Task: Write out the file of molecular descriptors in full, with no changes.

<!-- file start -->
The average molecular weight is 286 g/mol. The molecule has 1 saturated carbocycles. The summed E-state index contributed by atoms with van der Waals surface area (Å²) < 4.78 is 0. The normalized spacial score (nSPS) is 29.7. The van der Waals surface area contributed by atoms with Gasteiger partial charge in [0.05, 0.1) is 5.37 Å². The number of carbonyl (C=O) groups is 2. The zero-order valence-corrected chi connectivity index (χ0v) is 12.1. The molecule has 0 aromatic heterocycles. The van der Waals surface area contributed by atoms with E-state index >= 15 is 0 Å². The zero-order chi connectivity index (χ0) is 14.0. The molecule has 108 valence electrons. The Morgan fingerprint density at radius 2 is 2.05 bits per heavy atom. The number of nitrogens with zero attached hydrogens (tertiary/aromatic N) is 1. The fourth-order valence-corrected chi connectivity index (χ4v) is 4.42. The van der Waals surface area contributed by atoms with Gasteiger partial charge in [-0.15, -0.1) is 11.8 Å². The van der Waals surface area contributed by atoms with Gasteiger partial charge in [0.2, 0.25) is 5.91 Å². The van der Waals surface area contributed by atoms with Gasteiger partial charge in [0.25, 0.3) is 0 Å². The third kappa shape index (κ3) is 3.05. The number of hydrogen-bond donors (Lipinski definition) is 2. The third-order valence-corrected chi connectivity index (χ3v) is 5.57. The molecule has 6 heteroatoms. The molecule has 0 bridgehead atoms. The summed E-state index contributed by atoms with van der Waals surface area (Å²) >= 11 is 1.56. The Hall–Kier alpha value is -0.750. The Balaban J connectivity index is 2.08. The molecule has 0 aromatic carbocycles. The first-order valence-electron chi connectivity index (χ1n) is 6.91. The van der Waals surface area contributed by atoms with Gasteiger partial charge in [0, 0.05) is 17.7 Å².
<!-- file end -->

The average molecular weight is 286 g/mol. The molecule has 1 saturated carbocycles. The summed E-state index contributed by atoms with van der Waals surface area (Å²) < 4.78 is 0. The normalized spacial score (nSPS) is 29.7. The van der Waals surface area contributed by atoms with Gasteiger partial charge in [0.05, 0.1) is 5.37 Å². The number of carbonyl (C=O) groups is 2. The zero-order valence-corrected chi connectivity index (χ0v) is 12.1. The molecule has 0 aromatic heterocycles. The van der Waals surface area contributed by atoms with E-state index >= 15 is 0 Å². The zero-order chi connectivity index (χ0) is 14.0. The molecule has 108 valence electrons. The Morgan fingerprint density at radius 2 is 2.05 bits per heavy atom. The number of nitrogens with zero attached hydrogens (tertiary/aromatic N) is 1. The fourth-order valence-corrected chi connectivity index (χ4v) is 4.42. The van der Waals surface area contributed by atoms with Gasteiger partial charge in [-0.15, -0.1) is 11.8 Å². The van der Waals surface area contributed by atoms with Gasteiger partial charge in [0.2, 0.25) is 5.91 Å². The van der Waals surface area contributed by atoms with Gasteiger partial charge in [0.25, 0.3) is 0 Å². The third kappa shape index (κ3) is 3.05. The number of hydrogen-bond donors (Lipinski definition) is 2. The third-order valence-corrected chi connectivity index (χ3v) is 5.57. The molecule has 6 heteroatoms. The molecule has 0 bridgehead atoms. The summed E-state index contributed by atoms with van der Waals surface area (Å²) >= 11 is 1.56. The Hall–Kier alpha value is -0.750. The Balaban J connectivity index is 2.08. The molecule has 0 aromatic carbocycles. The first-order valence-electron chi connectivity index (χ1n) is 6.91. The van der Waals surface area contributed by atoms with Gasteiger partial charge in [0, 0.05) is 17.7 Å².